On June 3, 2021, in Lacewell v. OCC, the United States Court of Appeals for the Second Circuit (the “Second Circuit”) dismissed the New York State Department of Financial Services’ (“DFS”) lawsuit against the Office of the Comptroller of the Currency (“OCC”). DFS challenged the OCC’s decision to commence accepting applications for special-purpose national bank (“SPNB”) charters from financial technology companies (“fintechs”) that do not accept deposits. The Second Circuit ultimately decided the case on justiciability grounds, holding that DFS lacked standing and that its claims were constitutionally unripe without reaching the merits of DFS’s claims.

Under § 27(a) of the National Bank Act (the “Act”), the OCC has the authority to grant charters for national banks if it determines that the entity “is lawfully entitled to commence the business of banking.” The “business of banking” is not defined in § 27(a), but § 24 (Seventh) of the Act authorizes national banks to engage in certain enumerated powers, including receiving deposits, as well as “all such incidental powers as shall be necessary to carry on the business of banking.”

The OCC has construed these provisions to permit, but not to require, deposit-taking for institutions applying for a national bank charter. According to its regulations, the OCC may issue SPNB charters with limited powers, as long as the bank either “limits its activities to fiduciary activities” or “conduct[s] at least one of the following three core banking functions: [r]eceiving deposits; paying checks; or lending money.” 12 C.F.R. § 5.20(e)(1)(i). Under the regulation, a national bank does not need to receive deposits in order to be granted such a charter.

In July 2018, the OCC announced that it would accept charter applications from, and in appropriate cases grant SPNB charters to, fintech companies, including those that did not accept or receive deposits. Soon thereafter, DFS brought suit against the OCC in federal district court challenging the OCC’s authority to grant such charters. DFS alleged that the Act required that the OCC grant charters only to institutions that accept deposits. The OCC argued that DFS lacked standing to bring the action and that DFS’s claims were not ripe for adjudication. The district court agreed with DFS, denied the OCC’s justiciability defenses, and “set aside Section 5.20(e)(1)(i) with respect to all fintech applicants seeking a national bank charter that do not accept deposits.” The OCC’s appeal followed.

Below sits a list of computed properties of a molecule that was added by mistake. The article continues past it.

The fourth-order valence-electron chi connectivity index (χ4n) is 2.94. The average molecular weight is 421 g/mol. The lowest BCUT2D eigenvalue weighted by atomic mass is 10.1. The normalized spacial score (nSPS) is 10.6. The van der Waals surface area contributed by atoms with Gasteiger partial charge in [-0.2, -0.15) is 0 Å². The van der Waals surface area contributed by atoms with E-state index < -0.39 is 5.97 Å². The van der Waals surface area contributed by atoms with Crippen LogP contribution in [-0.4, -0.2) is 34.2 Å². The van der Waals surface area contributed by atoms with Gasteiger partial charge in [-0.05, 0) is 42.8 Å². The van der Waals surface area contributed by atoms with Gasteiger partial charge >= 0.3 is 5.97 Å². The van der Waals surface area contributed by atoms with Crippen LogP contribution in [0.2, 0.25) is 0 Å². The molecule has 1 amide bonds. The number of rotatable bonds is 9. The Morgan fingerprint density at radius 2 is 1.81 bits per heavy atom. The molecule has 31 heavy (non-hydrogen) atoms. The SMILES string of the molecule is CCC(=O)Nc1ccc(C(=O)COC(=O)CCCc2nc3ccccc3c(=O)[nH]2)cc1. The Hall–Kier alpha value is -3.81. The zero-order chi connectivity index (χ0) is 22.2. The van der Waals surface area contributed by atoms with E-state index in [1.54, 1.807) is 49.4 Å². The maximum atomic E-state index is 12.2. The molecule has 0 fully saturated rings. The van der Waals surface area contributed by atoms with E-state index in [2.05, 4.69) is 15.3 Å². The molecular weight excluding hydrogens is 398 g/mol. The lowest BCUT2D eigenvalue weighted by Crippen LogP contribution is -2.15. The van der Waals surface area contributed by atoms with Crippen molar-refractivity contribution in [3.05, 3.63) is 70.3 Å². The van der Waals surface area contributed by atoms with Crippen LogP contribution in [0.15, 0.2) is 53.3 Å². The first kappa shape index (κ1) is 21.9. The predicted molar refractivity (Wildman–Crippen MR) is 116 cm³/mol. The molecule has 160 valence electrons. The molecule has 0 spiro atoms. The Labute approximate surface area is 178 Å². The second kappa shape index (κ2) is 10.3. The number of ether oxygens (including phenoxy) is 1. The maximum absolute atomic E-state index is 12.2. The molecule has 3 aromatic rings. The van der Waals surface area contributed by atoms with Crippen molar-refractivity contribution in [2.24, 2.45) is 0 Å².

On appeal to the Second Circuit, the OCC again argued the justiciability points, that is, that DFS lacked standing to challenge the OCC’s decision and that DFS’s claims were constitutionally unripe. On the merits of the case, the OCC argued (as it had in the district court below) that the term “business of banking” is ambiguous, and therefore, as an administrative agency charged with authority under the Act, it was entitled to deference under Chevron, U.S.A., Inc. v. Nat. Res. Def. Council, Inc. (U.S. 1984), in its interpretation that the Act did not require an institution to take deposits in order to be eligible for a national bank charter.

The Second Circuit agreed with the OCC on its justiciability arguments. The court held that because a non-depository fintech had not yet filed a formal SPNB charter application, and the OCC had not yet granted such an application, DFS failed to allege that it suffered any actual harm, or that any alleged harm was imminent. Similarly, because the OCC had not yet received or granted a SPNB charter for a non-depository fintech, the court held that DFS’s claims were constitutionally unripe. Having decided the case on justiciability grounds, the court concluded that it lacked jurisdiction to address the merits question of the meaning of the “business of banking.” The Second Circuit reversed the lower court’s judgment and directed the district court to dismiss the lawsuit without prejudice.

By vacating the lower court’s decision, and ordering the case dismissed, the Second Circuit returns this case to the starting gate. The OCC could decide—again—to begin accepting SPNB charter applications, but a live application or the agency’s decision to charter an SPNB could remove the impediments to justiciability that the Second Circuit upheld and result in further litigation that leads to a decision on the merits.

The Conference of State Bank Supervisors (“CSBS”) filed a similar lawsuit against the OCC in December 2020 asserting similar arguments as those made by DFS. The pendency of the CSBS lawsuit and the prospect of additional litigation should the OCC grant an SPNB charter make the future of that charter uncertain.